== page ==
3. Choose Save.

6. Re-crop the image

The following steps remove the transparent area outside of the gear.

  1. Choose Image > Trim in Photoshop's menu.
  2. Choose Transparent Pixels in the Trim dialog.
  3. Choose OK.

7. Size the image

Choosing the optimum image size can be difficult, because rigging illustrations look best when some items, like people and tripods, are smaller than they are in the real world. We use the following general guidelines.

For most handheld gear, multiply the length of the gear in inches by 50. For example, if a carabiner is 3 inches long, the image should be 150 pixels long. When you create the gear using vRigger's Gear Builder, you should then set the "reduce the image size" option to 75 percent. We use this method for almost all gear.

For handheld fire gear, like nozzles, follow these same steps but use 25 pixels per inch. For example, if a nozzle is 8 inches long, the image should be 200 pixels long. When you create the gear using vRigger's Gear Builder, again set the "reduce the image size" option to 75 percent.

We treat larger items, like people and tripods, differently so the image files don't get too large. This is more subjective than for handheld gear, but in general we avoid having either dimension be greater than 900 pixels.

For people, multiple the height of the person in inches by ~13. So a person who is six feet tall (72 inches) would be approximately 900 pixels tall (72 * 13 is 936). Then "reduce the image size" by 50 percent. We aim for a standing person who is six feet tall to display as approximately 36 inches tall when the "measurement grid" on the Graphics page of the Gear Builder) is displayed. Yeah, that's short! But in rigging illustration the focus is usually on the gear rather than the people (and you can resize the people when they are on the workspace)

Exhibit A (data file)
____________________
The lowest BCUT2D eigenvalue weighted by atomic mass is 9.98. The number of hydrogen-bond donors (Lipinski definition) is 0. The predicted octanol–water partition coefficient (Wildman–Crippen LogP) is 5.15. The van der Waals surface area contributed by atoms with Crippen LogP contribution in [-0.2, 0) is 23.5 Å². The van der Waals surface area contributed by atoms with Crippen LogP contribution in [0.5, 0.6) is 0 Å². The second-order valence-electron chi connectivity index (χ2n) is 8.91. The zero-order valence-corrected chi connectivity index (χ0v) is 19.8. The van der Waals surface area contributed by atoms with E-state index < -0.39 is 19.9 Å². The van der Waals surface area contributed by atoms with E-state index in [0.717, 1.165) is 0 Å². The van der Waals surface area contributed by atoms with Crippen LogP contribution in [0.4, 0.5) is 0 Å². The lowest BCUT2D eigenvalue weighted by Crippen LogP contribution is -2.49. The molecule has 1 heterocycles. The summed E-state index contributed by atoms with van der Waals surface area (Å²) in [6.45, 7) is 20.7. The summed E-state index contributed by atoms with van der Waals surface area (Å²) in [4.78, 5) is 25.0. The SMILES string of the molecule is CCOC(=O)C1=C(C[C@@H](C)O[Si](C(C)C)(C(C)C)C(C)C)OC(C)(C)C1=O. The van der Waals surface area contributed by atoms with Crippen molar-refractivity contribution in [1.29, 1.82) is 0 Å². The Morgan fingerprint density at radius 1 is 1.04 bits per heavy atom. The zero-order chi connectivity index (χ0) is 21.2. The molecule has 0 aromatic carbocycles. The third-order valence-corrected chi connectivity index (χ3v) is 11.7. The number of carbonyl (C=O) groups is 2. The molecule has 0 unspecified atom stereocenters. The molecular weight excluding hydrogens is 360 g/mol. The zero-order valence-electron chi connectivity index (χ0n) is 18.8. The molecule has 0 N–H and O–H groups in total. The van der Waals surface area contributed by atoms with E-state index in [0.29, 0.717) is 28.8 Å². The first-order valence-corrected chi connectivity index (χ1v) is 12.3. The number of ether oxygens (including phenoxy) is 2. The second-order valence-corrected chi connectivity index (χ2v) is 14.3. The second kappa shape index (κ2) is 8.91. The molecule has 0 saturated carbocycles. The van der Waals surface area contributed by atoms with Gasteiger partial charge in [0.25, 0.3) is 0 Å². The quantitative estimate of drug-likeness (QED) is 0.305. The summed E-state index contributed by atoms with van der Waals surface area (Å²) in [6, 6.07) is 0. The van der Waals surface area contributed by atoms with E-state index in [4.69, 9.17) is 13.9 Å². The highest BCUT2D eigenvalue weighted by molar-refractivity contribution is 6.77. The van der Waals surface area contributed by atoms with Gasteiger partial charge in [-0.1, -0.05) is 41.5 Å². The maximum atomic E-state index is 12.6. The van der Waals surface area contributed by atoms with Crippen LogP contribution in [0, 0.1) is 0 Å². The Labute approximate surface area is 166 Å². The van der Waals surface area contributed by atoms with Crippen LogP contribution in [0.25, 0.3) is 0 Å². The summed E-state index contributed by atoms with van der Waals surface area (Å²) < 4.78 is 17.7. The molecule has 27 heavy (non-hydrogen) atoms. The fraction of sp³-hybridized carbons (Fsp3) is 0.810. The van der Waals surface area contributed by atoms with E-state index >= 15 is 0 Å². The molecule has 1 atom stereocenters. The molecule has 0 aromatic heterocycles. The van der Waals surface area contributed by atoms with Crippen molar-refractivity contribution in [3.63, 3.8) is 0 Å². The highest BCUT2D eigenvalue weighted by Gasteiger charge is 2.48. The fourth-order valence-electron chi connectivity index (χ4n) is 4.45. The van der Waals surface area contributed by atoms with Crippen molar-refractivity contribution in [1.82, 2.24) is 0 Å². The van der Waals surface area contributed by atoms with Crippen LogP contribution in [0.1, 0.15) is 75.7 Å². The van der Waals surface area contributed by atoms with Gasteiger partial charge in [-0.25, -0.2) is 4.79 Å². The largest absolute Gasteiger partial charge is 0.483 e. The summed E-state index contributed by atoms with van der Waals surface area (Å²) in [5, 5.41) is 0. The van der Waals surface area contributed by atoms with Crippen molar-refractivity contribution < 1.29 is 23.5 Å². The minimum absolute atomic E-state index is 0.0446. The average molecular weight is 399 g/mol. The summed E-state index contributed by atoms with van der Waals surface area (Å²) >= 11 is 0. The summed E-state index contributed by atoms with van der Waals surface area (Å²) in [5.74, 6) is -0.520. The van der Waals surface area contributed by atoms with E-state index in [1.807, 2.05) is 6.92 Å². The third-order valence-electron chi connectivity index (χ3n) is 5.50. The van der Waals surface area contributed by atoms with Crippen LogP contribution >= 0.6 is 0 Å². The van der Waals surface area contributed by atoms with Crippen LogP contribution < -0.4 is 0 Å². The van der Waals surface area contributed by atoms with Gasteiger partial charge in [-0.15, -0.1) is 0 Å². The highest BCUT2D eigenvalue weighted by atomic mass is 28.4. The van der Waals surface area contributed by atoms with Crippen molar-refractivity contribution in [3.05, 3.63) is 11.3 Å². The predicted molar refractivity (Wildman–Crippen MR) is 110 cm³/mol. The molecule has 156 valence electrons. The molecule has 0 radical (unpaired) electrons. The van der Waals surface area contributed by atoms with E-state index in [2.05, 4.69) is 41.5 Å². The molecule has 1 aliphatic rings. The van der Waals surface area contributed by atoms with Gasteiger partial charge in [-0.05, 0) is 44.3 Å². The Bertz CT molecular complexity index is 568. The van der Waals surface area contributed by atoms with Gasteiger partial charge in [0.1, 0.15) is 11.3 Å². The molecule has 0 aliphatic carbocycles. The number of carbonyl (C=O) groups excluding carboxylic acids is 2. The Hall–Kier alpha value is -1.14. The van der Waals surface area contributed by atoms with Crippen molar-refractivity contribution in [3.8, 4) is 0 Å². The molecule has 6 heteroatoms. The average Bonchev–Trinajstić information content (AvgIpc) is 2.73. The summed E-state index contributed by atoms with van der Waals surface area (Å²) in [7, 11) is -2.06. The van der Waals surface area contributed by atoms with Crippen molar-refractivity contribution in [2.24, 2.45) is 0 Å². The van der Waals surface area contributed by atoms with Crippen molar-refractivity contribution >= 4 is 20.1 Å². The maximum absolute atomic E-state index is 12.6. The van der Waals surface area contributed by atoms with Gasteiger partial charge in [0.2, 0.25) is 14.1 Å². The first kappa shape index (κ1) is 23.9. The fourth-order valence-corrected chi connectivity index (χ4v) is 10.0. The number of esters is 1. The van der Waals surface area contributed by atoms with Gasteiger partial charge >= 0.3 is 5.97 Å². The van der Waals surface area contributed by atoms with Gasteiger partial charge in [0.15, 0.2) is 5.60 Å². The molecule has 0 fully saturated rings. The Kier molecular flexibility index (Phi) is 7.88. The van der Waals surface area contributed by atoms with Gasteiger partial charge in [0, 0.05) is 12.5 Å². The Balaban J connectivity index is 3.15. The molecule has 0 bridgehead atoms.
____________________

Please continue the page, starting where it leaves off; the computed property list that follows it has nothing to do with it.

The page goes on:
For tripods, create an image that is 900 pixels tall and "reduce the image size" by 40 percent. This results in tripods displaying as approximately 43 inches tall when the "measurement grid" on the Graphics page of the Gear Builder) is displayed.

After determining the appropriate size of the gear image in pixels, resize the image in Photoshop. Note that before we resize the gear, we save a backup file or convert the Gear layer in Photoshop to a Smart Object, so we don't lose detail if we ever want to increase its size.

  1. Press Alt+Ctrl+I to display Photoshop's Image Size dialog.
  2. Make sure the "Constrain Proportions" checkbox is checked.
  3. Change either the width or height to the desired size (as discussed above). (Both dimensions should change, because the proportions are constrained.)
  4. Click OK.

8. Export the image as a png file

This step saves the image in the png format. This format is required by vRigger's Gear Builder and preserves the transparency.